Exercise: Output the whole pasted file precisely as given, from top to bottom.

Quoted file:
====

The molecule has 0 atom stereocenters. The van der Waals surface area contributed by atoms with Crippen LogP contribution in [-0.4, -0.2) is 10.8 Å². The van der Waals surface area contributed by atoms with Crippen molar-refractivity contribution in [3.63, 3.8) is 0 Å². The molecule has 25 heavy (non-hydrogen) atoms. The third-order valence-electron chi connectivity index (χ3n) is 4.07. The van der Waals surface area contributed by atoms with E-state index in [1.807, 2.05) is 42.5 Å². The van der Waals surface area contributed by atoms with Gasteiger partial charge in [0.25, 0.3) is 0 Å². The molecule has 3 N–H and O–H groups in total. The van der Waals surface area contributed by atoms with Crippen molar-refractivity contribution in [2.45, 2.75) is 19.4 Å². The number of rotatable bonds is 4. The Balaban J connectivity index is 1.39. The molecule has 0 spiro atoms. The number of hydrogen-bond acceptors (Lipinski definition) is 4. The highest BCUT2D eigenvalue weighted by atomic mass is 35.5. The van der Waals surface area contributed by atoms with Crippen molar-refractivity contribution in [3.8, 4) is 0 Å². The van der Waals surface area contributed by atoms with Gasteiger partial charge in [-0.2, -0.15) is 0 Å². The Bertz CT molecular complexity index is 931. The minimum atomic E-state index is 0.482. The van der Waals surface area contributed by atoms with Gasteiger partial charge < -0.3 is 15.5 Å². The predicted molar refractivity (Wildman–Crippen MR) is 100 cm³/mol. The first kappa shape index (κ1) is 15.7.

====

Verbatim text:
The molecule has 0 atom stereocenters. The van der Waals surface area contributed by atoms with Crippen LogP contribution in [-0.4, -0.2) is 10.8 Å². The van der Waals surface area contributed by atoms with Crippen molar-refractivity contribution in [3.63, 3.8) is 0 Å². The molecule has 25 heavy (non-hydrogen) atoms. The third-order valence-electron chi connectivity index (χ3n) is 4.07. The van der Waals surface area contributed by atoms with E-state index in [1.807, 2.05) is 42.5 Å². The van der Waals surface area contributed by atoms with Gasteiger partial charge in [0.25, 0.3) is 0 Å². The molecule has 3 N–H and O–H groups in total. The van der Waals surface area contributed by atoms with Crippen molar-refractivity contribution in [2.45, 2.75) is 19.4 Å². The number of rotatable bonds is 4. The Balaban J connectivity index is 1.39. The molecule has 0 spiro atoms. The number of hydrogen-bond acceptors (Lipinski definition) is 4. The highest BCUT2D eigenvalue weighted by atomic mass is 35.5. The van der Waals surface area contributed by atoms with Crippen molar-refractivity contribution in [3.8, 4) is 0 Å². The van der Waals surface area contributed by atoms with Gasteiger partial charge in [-0.2, -0.15) is 0 Å². The Bertz CT molecular complexity index is 931. The minimum atomic E-state index is 0.482. The van der Waals surface area contributed by atoms with Gasteiger partial charge < -0.3 is 15.5 Å². The predicted molar refractivity (Wildman–Crippen MR) is 100 cm³/mol. The first kappa shape index (κ1) is 15.7.